Original Question: Sunshine hurt her right knee and we were given some painkillers and an anti-inflammatory. About a month after she hurt her knee and via compensating on her other leg, she went to jump after our other dog and hurt her “good” knee and that one is now worse. So, after X-rays we were sent to the orthopaedic vet surgeon who cannot see her until Nov 21st and all we are being told is to do TPLO (tibial-plateau-leveling osteotomy) surgery but we see there are a few options and not all are $3000 per leg. From an unbiased source, (you), can you tell us what the recommended course of action might be and if she can wait that long for surgery? Thanks a lot. - Michelle
Thanks for your question.
I’m sorry to hear about your situation.
When a dog has a torn cruciate ligament, it will cause instability on the joint that leads to inflammation, pain and eventual degeneration. It can be quite debilitating and the effect on mobility in the future can reduce their quality of life much earlier than if it hadn’t occurred.
There are not many treatment options. Surgical intervention is strongly recommended. I have discussed non-surgical options many times with pet parents but it is certainly not the ideal course of action. They often consider this to avoid the expensive cost of the surgery, however, I would tell you that in a middle-aged or young dog, it could become more expensive if you don’t do the surgery. If the torn cruciate ligament exists and you don’t do the surgery, there is a good chance you’ll have to buy anti-inflammatory medication in the near future and use it until the end of your dog’s life in order to control the inflammation and discomfort in the joint. The cost could be $50-$80 a month and then glucosamines and painkillers may need to be added later. Think of that cost on an annual basis going forward for years. In addition to that, the leg will still be painful on a daily basis and their quality of life and function will never reach the level it would with surgery compared to just using monthly medication. For this reason, I would make the argument that performing surgery can actually be the cheaper option.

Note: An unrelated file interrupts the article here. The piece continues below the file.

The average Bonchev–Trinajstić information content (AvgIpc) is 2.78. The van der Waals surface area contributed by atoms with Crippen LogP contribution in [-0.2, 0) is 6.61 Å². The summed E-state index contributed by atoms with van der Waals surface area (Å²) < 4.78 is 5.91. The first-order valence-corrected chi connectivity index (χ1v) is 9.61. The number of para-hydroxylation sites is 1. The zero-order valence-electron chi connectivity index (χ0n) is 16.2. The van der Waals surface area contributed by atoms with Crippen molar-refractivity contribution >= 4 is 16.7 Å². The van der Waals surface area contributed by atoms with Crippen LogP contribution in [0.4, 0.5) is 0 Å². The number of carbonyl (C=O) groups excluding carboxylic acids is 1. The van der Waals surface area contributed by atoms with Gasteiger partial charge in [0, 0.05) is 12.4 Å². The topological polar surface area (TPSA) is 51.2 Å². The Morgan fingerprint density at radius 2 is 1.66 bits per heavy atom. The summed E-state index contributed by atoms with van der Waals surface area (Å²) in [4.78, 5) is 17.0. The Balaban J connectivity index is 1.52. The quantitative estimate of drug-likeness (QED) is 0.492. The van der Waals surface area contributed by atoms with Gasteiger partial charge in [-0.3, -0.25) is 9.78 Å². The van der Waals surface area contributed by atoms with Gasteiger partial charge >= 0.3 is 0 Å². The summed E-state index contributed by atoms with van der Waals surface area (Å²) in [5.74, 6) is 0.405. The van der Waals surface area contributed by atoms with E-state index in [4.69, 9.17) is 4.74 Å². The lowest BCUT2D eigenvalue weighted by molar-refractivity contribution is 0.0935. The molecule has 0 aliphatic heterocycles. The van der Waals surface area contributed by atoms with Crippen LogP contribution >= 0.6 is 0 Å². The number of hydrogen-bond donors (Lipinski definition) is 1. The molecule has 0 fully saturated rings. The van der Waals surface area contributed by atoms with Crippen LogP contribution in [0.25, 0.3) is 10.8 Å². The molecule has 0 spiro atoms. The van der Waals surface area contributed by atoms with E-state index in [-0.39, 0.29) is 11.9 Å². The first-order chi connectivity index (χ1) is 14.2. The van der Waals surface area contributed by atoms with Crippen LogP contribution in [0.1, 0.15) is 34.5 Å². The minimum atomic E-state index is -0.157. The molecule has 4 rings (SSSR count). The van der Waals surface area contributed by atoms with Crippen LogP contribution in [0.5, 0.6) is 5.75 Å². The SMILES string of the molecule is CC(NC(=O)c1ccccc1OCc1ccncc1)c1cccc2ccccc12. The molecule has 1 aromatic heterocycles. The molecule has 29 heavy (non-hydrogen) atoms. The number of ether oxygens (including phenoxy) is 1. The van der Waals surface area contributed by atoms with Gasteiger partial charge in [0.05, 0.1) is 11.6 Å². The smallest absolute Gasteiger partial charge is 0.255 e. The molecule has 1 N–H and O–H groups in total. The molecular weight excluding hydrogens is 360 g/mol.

The size of your dog can have an impact on your treatment options. A small breed dog may have some level of recovery and return to function where a large breed dog rarely does. With time, there will still be inflammation in the joint because it is unstable. It will form scar tissue around it in the attempt to stabilize itself but this has a high variability of success. The treatment option other than surgery is to keep your dog restricted, ideally to a kennel for at least 4 weeks to allow for the scar tissue to form. This is often impractical for owners to do. You could consider brace and orthopaedic supports that have come on the market but the research about their effectiveness is slim and debatable.
For the surgical option, you could always look for quotes and options. There are general practice veterinarians that perform a cruciate repair with different techniques. If you’re wondering whether the TPLO surgery is necessary, I will say it is often preferred but research shows that the long-term success of other procedures are comparable and the cost can be greatly reduced.
I hope this helps. Good luck.
Dr Clayton Greenway
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